Make us your home page
Instagram

State Farm encouraged by talks, but still plans pullout

State Farm Florida said Friday it's encouraged by talks with Florida Insurance Commissioner Kevin McCarty but the giant insurer is not reversing its plan to pull out of Florida's property insurance market.

"The fact is nothing has fundamentally changed," State Farm spokesman Chris Neal said. "We do believe we're having very productive negotiations, but what we're negotiating is the withdrawal of State Farm Florida Insurance. It's just that simple."

"Our risk is still way too high and our premiums are woefully inadequate," Neal added. "Until that changes, the only responsible thing that we can do is continue to seek to withdraw from this market."

Neal said he was encouraged that McCarty acknowledges a desire to keep State Farm. Earlier, McCarty and Gov. Charlie Crist downplayed the loss of the insurer, saying that other Florida insurers could absorb most of the dropped State Farm policies.

In an interview Thursday with the Palm Beach Post, McCarty said he's "cautiously optimistic" that State Farm will keep at least some of its homeowners policies in Florida. ( http://www.palmbeachpost.com/money/state-farm-will-continue-homeowners-insurance-in-florida-53822.html)

Bloomington, Ill.-based State Farm is Florida's largest private insurer of homes. It announced in January that it would stop writing property policies statewide, including about 700,000 homeowners policies.

State Farm and Florida regulators, however, have been at odds over terms of the withdrawal. In recent weeks, McCarty has told the St. Petersburg Times, the Florida Cabinet and others that he's encouraged by the talks.

Jeff Harrington can be reached at jharrington@sptimes.com or (727) 893-8242. Follow him on Twitter at twitter.com/jeffmharrington.

State Farm encouraged by talks, but still plans pullout 11/13/09 [Last modified: Friday, November 13, 2009 11:31am]
Photo reprints | Article reprints

© 2017 Tampa Bay Times

    

Join the discussion: Click to view comments, add yours

Loading...
  1. Federal agencies demand records from SeaWorld theme park

    Tourism

    ORLANDO — Two federal agencies are reportedly demanding financial records from SeaWorld.

    Killer whales Ikaika and Corky participate in behaviors commonly done in the wild during SeaWorld's Killer Whale educational presentation in this photo from Jan. 9. SeaWorld has been subpoenaed by two federal agencies for comments that executives and the company made in August 2014 about the impact from the "Blackfish" documentary.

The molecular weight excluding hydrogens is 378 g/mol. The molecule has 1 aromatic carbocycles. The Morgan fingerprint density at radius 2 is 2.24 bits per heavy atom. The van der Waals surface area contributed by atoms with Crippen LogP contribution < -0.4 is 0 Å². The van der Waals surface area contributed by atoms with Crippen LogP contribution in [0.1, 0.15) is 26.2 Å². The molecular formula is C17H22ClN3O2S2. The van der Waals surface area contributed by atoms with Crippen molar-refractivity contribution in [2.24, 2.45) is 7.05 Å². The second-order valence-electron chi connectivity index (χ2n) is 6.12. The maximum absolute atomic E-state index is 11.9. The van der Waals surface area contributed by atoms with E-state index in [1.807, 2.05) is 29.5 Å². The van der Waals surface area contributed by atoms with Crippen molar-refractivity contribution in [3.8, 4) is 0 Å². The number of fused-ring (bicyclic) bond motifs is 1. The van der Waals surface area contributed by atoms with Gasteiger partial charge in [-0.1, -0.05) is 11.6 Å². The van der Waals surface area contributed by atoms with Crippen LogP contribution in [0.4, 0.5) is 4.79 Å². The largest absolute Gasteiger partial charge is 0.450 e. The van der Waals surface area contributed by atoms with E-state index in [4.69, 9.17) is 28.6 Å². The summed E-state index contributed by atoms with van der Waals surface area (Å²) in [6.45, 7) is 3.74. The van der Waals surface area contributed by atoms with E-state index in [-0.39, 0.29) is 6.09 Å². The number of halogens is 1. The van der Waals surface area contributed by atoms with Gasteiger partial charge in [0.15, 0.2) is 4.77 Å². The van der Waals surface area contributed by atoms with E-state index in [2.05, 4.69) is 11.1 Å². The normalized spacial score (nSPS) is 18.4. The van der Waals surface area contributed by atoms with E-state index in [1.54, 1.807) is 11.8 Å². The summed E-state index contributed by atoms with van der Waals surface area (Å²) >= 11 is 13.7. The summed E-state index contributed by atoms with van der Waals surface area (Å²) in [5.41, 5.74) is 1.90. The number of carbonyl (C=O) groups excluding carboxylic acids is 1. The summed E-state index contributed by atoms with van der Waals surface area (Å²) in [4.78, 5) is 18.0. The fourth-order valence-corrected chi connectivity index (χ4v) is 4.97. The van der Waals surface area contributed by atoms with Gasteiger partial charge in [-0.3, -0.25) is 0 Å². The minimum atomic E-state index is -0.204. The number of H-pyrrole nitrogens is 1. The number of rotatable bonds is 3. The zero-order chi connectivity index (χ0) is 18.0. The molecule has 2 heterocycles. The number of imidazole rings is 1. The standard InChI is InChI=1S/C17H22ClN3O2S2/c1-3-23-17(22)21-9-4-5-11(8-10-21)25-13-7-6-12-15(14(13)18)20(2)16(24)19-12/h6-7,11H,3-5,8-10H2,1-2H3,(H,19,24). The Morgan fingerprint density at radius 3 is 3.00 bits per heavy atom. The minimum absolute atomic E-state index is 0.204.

[Nelvin C. Cepeda/San Diego Union-Tribune/TNS]
  2. Legalized medical marijuana signed into law by Rick Scott

    State Roundup

    TALLAHASSEE — Gov. Rick Scott on Friday signed into law a broader medical marijuana system for the state, following through on a promise he made earlier this month.

    Gov. Rick Scott signed legislation on Friday that legalizes medical marijuana in Florida.
  3. Line of moms welcome Once Upon A Child to Carrollwood

    Business

    CARROLLWOOD — Strollers of all shapes and sizes are lined up in front of the store, and inside, there are racks of children's clothing in every color of the rainbow.

    At Once Upon A Child, you often as many baby strollers outside as you find baby furniture and accessories. It recently opened this location in Carrollwood. Photo by Danielle Hauser
  4. Pastries N Chaat brings North India cuisine to North Tampa

    Business

    TAMPA — Pastries N Chaat, a new restaurant offering Indian street food, opened this week near the University of South Florida.

    The menu at Pastries N Chaat includes a large variety of Biriyani, an entree owners say is beloved by millions. Photo courtesy of Pastries N Chaat.
  5. 'Garbage juice' seen as threat to drinking water in Florida Panhandle county

    Water

    To Waste Management, the nation's largest handler of garbage, the liquid that winds up at the bottom of a landfill is called "leachate," and it can safely be disposed of in a well that's 4,200 feet deep.

    Three samples that were displayed by Jackson County NAACP President Ronstance Pittman at a public meeting on Waste Management's deep well injection proposal. The sample on the left is full of leachate from the Jackson County landfill, the stuff that would be injected into the well. The sample on the right shows leachate after it's been treated at a wastewater treatment plant. The one in the middle is tap water.